WORKS

'TIL DEATH

Under the radar

Memento mori

Memento mori - life span

Under the radar

Early in my career I meet a man who, following an operation, had not long to live. Professionally there was no more I could do for him; as a young physiotherapist I had nothing left to offer. When he understood this he asked if I would peel him an orange; each day for his final few days, that’s what I did.

Reflecting on my experience I approached friends and colleagues interviewing ten of them about the patients they will never forget.  What made those people and those experiences so powerfully memorable?

I hope their responses open a little window into the world of those who work in palliative care. While we must remain professional, we are human too, and cannot help but be affected by the people we meet and the work that we do.

Memento mori

This is the final image drawn for Under the radar.

The idea was to document the life of the drawing from start to finish, and simultaneously to follow the slow decay of a bunch of roses such as we commonly see at a bedside.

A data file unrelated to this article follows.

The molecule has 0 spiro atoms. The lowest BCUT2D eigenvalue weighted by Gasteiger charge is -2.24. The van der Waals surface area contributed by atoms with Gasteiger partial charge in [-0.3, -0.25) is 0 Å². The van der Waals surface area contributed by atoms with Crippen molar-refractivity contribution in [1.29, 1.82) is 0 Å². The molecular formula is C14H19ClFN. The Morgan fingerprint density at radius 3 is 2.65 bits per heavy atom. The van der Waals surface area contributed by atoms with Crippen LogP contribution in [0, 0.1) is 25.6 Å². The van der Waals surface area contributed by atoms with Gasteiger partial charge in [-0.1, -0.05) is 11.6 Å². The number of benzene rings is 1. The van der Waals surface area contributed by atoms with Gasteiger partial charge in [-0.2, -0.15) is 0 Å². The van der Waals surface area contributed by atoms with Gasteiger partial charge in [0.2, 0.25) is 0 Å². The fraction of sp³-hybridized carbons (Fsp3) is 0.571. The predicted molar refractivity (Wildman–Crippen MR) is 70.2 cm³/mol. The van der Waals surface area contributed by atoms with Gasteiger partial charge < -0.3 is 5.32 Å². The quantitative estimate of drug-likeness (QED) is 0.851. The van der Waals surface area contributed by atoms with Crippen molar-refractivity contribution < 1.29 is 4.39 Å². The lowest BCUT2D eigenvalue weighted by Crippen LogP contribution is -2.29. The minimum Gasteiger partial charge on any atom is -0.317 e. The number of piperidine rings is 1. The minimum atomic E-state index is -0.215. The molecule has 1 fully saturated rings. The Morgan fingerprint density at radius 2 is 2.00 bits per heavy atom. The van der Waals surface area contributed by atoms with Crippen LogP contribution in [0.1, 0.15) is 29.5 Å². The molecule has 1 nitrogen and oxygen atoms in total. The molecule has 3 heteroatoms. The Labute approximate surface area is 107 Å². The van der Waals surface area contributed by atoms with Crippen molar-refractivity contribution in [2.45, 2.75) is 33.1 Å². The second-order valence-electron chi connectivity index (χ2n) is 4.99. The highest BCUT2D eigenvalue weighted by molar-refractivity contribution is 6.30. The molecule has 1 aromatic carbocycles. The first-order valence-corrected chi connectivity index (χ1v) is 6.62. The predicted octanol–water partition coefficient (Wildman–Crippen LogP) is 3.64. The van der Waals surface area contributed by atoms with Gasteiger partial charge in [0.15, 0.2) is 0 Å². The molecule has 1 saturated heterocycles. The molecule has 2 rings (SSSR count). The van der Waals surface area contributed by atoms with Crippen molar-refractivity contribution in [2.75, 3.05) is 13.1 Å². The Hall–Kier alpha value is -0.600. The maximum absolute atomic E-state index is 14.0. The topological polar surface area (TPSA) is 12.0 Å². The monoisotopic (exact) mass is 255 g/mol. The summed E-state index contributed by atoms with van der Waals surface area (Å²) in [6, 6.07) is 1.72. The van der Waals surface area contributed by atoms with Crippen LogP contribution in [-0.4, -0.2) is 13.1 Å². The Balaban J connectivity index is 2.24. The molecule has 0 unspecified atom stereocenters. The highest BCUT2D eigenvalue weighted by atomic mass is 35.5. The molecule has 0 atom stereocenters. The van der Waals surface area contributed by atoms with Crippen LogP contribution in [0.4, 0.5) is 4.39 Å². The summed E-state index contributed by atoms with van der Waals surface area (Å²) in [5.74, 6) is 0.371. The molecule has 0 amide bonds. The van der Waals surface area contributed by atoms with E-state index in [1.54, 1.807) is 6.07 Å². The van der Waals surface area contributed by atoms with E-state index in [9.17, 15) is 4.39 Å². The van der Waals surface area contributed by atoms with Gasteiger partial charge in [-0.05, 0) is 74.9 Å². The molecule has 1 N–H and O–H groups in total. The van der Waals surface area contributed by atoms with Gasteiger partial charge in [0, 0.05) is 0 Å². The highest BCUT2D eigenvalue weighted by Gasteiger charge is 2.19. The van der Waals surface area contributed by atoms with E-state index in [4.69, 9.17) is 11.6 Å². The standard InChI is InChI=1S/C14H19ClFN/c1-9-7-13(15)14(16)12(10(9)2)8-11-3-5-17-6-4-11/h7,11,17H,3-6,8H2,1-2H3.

The life history of the drawing sits archaeologically below the layer you see having at one point been the ‘perfect bunch of flowers’.

Memento mori - life span

Whilst drawing Menento mori I also photographed it 1,225 times.

These 210 frames are snap shots of the life span of the drawing. It’s a family album if you will, beginning with birth, the endless opportunity of the blank page, to the final accretion of a life etched into the very substance of that which lived it.

But like any family album, it is just one small view of a life. The endless array of other moments, had they been seen, had they been recorded, may have looked similar, but they were unique, and without them the final image wouldn’t be what it is.

CONTACT

  • @margaretambridgeart